By Chris Parker
By Jesse Marx
By John Baichtal
By Olivia LaVecchia
By Jesse Marx
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By Tatiana Craine
By Judy Keen
The Friday lunch rush had just ended when two Bloomington police officers showed up at the Burger King counter in the Mall of America. It was early summer—June 24, 2005—and the food court was jammed with shoppers, refugees from the thunderstorms raging outside, and teenagers protecting their summer-hangout turf. Detectives Ed Hansen and Kim Jones-O'Brien were looking for 16-year-old Daniel Otto, a kid with close-cropped brown hair and big, almond-shaped gray-blue eyes, who had arrived at the fast-food restaurant about two hours earlier for his afternoon shift. The Bloomington officers wanted to ask Otto a few questions, and they had something to tell him, too.
The cops led Otto into one of the mall's conference rooms, shut the door, and delivered the news: His girlfriend, 15-year-old Sherry Thompson, had been found dead in the basement of his home about an hour earlier. Otto was visibly shaken by the news. He had just seen Thompson that morning around 10:30 a.m., before his mom drove him to his Burger King job. She had been sleeping on the old brown-and-gold couch in the unfinished basement rec room of his grandmother's Bloomington townhouse. And now she was dead?
Otto had stayed up late the night before with Thompson, a green-eyed girl with strawberry-blond hair and a smile that people tended to remember. They sat in his basement bedroom drinking and trying to get high on whatever they could find—Prozac, pot, Valium, and, eventually, his mother's prescription methadone. He brought the methadone downstairs from his parents' bedroom, Otto admitted to the cops, after Thompson had asked him for it. Thompson drank the methadone, the same amount Otto's mom took every day. They'd gone to bed well past 3:00 a.m., and he hadn't wanted to wake Thompson in the morning to say goodbye.
Otto sat in the conference room in his Burger King uniform, reeking of onions, and poured out his grief and guilt to the two cops. Thompson had likely died from the methadone she ingested earlier that morning. Why did he bring it downstairs? Otto wondered aloud now. "It's all my fault," he said over and over.
Moments later, the two cops arrested Otto on suspicion of murder and manslaughter.
Daniel Otto lived in a tucked-away two-story Bloomington townhouse with his mom, Luella Sands, his dad, Joe Otto, and his grandmother, Nancy Carson. From the outside, Otto's life appeared reasonably normal. He lived in the suburbs with both of his parents; his mother was educated, articulate, and sensitive; and there was extended family living nearby.
When they weren't living in an apartment of their own, Otto and his parents lived with Carson off and on, first when Otto was five and his mom was in nursing school, and again in recent years when Sands quit nursing and went into treatment for an addiction to painkillers. Sands, 48, who spent four years working as a registered nurse and five as a nurse's assistant, had been prescribed morphine for migraines and for pain caused by fibromyalgia. She had entered the methadone program two years ago to get off of it.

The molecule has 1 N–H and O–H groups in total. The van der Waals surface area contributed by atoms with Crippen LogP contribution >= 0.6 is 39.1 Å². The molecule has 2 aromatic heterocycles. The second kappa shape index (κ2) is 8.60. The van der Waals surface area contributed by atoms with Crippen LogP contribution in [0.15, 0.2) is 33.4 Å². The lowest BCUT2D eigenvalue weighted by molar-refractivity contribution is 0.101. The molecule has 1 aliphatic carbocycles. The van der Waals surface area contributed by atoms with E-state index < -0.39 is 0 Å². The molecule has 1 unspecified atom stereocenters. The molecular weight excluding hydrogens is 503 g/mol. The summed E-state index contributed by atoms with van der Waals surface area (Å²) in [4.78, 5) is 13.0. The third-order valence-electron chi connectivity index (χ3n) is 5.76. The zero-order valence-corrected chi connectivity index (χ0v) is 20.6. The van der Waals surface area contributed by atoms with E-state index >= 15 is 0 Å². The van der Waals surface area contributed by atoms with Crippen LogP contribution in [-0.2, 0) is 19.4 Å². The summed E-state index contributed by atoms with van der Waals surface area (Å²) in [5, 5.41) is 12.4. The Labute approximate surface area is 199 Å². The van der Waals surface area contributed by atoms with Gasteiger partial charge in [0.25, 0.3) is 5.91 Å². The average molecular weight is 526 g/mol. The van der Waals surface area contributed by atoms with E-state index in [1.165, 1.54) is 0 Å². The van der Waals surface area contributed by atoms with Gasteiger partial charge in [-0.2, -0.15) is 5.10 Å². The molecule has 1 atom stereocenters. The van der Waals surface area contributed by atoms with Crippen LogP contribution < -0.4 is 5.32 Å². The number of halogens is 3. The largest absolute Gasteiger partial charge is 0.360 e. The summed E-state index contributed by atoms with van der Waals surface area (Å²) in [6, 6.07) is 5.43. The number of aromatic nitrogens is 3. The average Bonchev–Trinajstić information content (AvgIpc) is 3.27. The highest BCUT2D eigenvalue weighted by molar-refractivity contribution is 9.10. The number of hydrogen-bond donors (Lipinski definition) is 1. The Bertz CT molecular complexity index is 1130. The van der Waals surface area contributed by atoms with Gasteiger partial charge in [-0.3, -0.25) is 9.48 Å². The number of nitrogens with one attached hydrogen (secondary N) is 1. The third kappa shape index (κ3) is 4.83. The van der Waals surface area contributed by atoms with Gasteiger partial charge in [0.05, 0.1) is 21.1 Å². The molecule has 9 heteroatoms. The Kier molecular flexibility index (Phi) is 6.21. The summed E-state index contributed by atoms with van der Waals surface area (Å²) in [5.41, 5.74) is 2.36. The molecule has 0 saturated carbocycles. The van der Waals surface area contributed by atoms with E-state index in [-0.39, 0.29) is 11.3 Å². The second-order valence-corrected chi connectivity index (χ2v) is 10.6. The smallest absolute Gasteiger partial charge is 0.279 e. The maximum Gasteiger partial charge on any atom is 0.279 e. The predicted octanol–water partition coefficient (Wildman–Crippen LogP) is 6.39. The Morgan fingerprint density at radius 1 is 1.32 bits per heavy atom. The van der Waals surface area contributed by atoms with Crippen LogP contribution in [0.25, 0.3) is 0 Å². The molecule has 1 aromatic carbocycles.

Otto's parents are no strangers to substance troubles, by Luella Sands's own account. When Otto's dad was around and not drinking, Sands says, he was a warm and wonderful father, but other times he would go missing for weeks, swallowed up by his drinking binges. (A few weeks after Daniel Otto's arrest, Joe Otto moved into a recovery home.) And Sands herself has had a lifelong struggle with depression that led to addiction, from alcohol to painkillers and now methadone. "Sometimes [the painkillers] were the only things that made me feel normal," she says.
When Daniel Otto was a little boy, Nancy Carson says, she remembers him wanting to help her in the garden whenever he could. He'd walk up to her with a pail full of water or a plastic garden tool, get down on his hands and knees, and ask if he could help her dig in the dirt. As he got older, Otto tried to help the family in other ways. He always wanted to fix things, to mend the problems that were caused by his depression and addiction in his family, to make life happier for all of them. "Sometimes the roles were reversed," the 71-year-old Carson remembers, "and Daniel was taking care of them."
Otto hated it when one of his parents got drunk or used drugs. His impulse in response to family problems was always to make people laugh, a skill that caused him to be known as a clown to classmates and a troublemaker to teachers. When Otto was six, the school suggested he see a therapist. He was diagnosed with ADHD and began taking Ritalin during the school year.
Early on in life, Otto was periodically consumed by a need to establish control over what was happening around him. When he was eight years old, he fixated on controlling his own body. For nearly a year, he barely ate anything. While the rest of the family sat at the table for dinner, Otto retreated to the stairs of the Bloomington townhouse with his dinner plate, staying close enough to talk to his family while they ate, but far enough away so that no one could watch him put food in his mouth.